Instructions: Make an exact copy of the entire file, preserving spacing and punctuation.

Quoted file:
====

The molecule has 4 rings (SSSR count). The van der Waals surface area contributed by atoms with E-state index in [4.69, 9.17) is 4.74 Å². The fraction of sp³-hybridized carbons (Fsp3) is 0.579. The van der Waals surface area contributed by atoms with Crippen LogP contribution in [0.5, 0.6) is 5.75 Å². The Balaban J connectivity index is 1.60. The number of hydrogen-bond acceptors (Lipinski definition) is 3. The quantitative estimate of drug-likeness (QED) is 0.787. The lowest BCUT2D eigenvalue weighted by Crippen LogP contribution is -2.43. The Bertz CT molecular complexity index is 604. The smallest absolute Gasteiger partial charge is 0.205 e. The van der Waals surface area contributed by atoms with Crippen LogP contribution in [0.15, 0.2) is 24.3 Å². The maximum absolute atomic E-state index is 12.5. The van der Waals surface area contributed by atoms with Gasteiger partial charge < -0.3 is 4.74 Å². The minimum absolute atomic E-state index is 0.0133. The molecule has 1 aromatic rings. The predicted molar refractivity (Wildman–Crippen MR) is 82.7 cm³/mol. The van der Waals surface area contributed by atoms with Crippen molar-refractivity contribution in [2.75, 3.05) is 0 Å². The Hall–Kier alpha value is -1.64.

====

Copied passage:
The molecule has 4 rings (SSSR count). The van der Waals surface area contributed by atoms with E-state index in [4.69, 9.17) is 4.74 Å². The fraction of sp³-hybridized carbons (Fsp3) is 0.579. The van der Waals surface area contributed by atoms with Crippen LogP contribution in [0.5, 0.6) is 5.75 Å². The Balaban J connectivity index is 1.60. The number of hydrogen-bond acceptors (Lipinski definition) is 3. The quantitative estimate of drug-likeness (QED) is 0.787. The lowest BCUT2D eigenvalue weighted by Crippen LogP contribution is -2.43. The Bertz CT molecular complexity index is 604. The smallest absolute Gasteiger partial charge is 0.205 e. The van der Waals surface area contributed by atoms with Crippen LogP contribution in [0.15, 0.2) is 24.3 Å². The maximum absolute atomic E-state index is 12.5. The van der Waals surface area contributed by atoms with Gasteiger partial charge < -0.3 is 4.74 Å². The minimum absolute atomic E-state index is 0.0133. The molecule has 1 aromatic rings. The predicted molar refractivity (Wildman–Crippen MR) is 82.7 cm³/mol. The van der Waals surface area contributed by atoms with Crippen molar-refractivity contribution in [2.75, 3.05) is 0 Å². The Hall–Kier alpha value is -1.64.